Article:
Saturday, November 11, 2006

Point to Ponder

Why is eyewitness testimony considered unreliable by community activists when being used to send a defendant to prison BUT it is considered by the same activists to be as reliable as the testimony as a busful of nuns swearing on a stack of Vatican blessed bibles when it is given against the police in brutality cases?

I am referring of course to the current video being shown of the two officers who, after chasing down a suspect, apprehend him. Now in the video, the suspect {I'm giving the guy his constitutional right of 'innocent until proven guilty'} is on his back and is being restrained by two officers. The video shows one officer punching the suspect in the face a reported 5 times. I say reported, because I've only seen it twice and I didn't count either time. The other officer is either trying to block the first officers blows or grappliing with the suspect's flailing hands, I can't tell, again I've only seen it twice, I'd have to watch it more closely and more times.

The officer doing the punching is saying, and I gotta hand it to him, it's a good story, the suspect was grabbing for his clothes, and his belt. He felt his holster move and since the suspect was resisting arrest, was not being compliant with verbal commands to cease fighting, and he felt he was in danger of loosing his weapon, he was trying to subdue the suspect.
I have not, at this point heard any statements from the partner who was either blocking punches or grappling with the suspect's grabby hands.

The NBC morning anchor guy, Lester Holt, was asking the community watch dog guy, whose name I didn't catch, if the suspect was a gang member. Of couse, Watchdog denied that. I'm sure the suspect also answered the standard "Why were you running?" question with the standard fleeing felon answer of "Cuz you was chasin' me, man!" Watchdog guy then said that the video was backed up by "eyewitness testimony" of many people on the scene. And that's what set me off this morning.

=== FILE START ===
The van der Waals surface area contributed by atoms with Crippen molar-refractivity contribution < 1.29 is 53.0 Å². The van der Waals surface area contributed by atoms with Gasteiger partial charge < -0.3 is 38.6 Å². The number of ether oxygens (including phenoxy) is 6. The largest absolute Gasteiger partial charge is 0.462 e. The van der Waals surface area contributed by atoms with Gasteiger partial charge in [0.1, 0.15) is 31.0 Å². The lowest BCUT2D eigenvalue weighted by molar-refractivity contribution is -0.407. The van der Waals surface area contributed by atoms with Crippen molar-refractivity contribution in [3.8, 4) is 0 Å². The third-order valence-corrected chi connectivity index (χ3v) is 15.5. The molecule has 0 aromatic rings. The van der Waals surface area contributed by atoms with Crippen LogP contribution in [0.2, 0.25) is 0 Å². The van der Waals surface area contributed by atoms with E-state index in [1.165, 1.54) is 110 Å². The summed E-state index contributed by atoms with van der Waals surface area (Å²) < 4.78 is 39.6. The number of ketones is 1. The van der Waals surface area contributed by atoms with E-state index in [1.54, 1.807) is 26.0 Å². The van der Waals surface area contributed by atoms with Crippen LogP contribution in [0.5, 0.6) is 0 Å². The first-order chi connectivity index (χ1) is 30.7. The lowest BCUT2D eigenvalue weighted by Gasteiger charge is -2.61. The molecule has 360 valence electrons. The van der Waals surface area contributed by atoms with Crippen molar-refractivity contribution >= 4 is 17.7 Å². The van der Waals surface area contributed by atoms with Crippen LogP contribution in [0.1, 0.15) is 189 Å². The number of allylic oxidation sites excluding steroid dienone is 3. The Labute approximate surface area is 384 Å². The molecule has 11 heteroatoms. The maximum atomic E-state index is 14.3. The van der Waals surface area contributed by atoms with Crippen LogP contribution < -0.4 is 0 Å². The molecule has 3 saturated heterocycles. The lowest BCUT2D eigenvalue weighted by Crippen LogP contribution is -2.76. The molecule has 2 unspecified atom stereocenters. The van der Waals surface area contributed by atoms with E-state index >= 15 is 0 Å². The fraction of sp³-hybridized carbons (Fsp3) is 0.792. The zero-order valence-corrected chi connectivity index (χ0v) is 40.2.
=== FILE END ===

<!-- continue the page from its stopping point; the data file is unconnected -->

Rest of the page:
Just so you know.

4 comments:

Rabbit said...

Eeeeyeah...."'cuz you was chasin' me, man".

I'm a big proponent of Occam's Razor, myself.

That excuse only has merit with kittens and dogs.

Regards,
Rabbit.

Anonymous said...

Video evidence is highly reliable. It doesn't change and is not subject to the vagaries of memory.

The suspect was on his back, which indicated that he wasn't yet restrained. All LEOs are taughts that forced restraint begins with the critter face down. We are also allowed to use reasonable force to apprehend a critter, and that force can increase as soon as the critter escalates it. Trying to grab an officers weapon takes you immediately to lethal force. Punching a suspect six or seven times in a lethal force encounter sounds to me like the officers used exemplary restraint.

That said, the Rodney King beating set police procedures back fifty years. There is no good reason to beat a properly restrained subject.

HollyB said...

And that was my point, pawpaw.
I always forget, y'all can't hear my sarcasm when I'm typing. You also can't read my mind.
Anytime a suspect is being non-compliant, and even reaching for an officer's firearm, ASP,or flashlight any action the officer takes to bring that suspect into compliance and get them cuffed is acceptable. If he could say,"I can't breathe", he could breathe, therefore he wasn't having that much frickin' trouble! He also still had enough strength to resist the efforts of TWO officers trying to subdue him!
This guy needed to have the whole can of "whup-ass" used on him until he was cuffed. Then they could take him to the nearest medical facility for treatment of any injuries he received while being subdued. Injuries, I wish to point out, that the suspect would NOT have received if he had NOT resisted arrest.
It hurts to be stupid, but they never learn.

G Bro said...

"If you resist, I won't desist!"
---- Johnny Cochran